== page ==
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APHIDS

Aphids:

Michael Smith (Entomology), John Reese (Entomology), Joyti Shah (Biology) and Gerald Reeck (Biochemistry) study aphids (Russian wheat aphid, Diuraphis noxia; greenbug, Schizaphis graminum; green peach aphid, Myzus persicae; soybean aphid, Aphis glycines; and pea aphid, Acrythosiphon pisum) of major global agronomic importance. For example, D. noxia and S. graminum cause ~ $1 billion in annual losses to U. S. barley, sorghum and wheat production alone. Although considerable progress has been made in the identification of wheat genes involved in D. noxia resistance, knowledge of aphid responses to plants lags, and efforts are underway to develop microarrays of virulence genes used by some strains of these aphids to overcome plant resistance genes. Initial studies with D. noxia indicate that many genes encoding detoxification, proteolysis, and lipid synthesis among others, are unsuccessful in D. noxia attempts to overcome the effects of plant resistance. However, genomic studies by Reeck’s group have detected a unique A. pisum salivary gland protein with a significant role in aphid feeding. A publication now in press in the Journal of Insect Science describes the silencing of that transcript, and its essentiality to the aphid.  Efforts to develop aphid microarrays will be facilitated by EST libraries being constructed for A. pisum and M. persicae by collaborators in Chile, France and Spain, and the current genome sequencing of the pea aphid.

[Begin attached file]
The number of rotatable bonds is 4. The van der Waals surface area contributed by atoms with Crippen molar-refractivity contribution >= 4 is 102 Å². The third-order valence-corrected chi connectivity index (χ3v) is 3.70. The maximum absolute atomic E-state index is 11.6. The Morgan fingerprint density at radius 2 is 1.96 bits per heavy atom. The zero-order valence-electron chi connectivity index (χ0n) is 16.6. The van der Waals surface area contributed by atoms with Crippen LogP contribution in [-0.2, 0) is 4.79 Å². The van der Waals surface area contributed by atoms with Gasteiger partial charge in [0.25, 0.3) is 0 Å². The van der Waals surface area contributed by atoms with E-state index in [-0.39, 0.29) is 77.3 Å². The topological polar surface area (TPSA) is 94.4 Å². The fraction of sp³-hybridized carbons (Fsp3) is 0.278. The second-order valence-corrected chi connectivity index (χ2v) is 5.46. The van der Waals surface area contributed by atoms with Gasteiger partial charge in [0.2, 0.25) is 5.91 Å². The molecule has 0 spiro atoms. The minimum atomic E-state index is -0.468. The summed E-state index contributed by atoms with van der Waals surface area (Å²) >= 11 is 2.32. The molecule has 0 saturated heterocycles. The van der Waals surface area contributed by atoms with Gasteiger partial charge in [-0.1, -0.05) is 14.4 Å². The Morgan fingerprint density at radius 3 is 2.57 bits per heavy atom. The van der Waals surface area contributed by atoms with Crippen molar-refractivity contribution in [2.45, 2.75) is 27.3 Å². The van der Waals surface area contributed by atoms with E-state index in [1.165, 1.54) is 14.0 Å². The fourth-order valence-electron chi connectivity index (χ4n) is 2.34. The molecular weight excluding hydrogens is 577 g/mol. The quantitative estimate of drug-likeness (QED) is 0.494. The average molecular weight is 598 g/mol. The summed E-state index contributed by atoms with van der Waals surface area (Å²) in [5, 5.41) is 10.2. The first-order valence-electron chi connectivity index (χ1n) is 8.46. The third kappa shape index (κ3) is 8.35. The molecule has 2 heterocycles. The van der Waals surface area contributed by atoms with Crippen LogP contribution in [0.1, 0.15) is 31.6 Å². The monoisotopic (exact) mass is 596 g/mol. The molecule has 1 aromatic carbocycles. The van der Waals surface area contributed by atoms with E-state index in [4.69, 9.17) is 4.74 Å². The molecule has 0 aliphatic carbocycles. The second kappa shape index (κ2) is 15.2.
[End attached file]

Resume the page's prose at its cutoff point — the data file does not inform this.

©2006 K-State Center for Arthropod Genomics. Funded with support from KSU Targeted Excellence.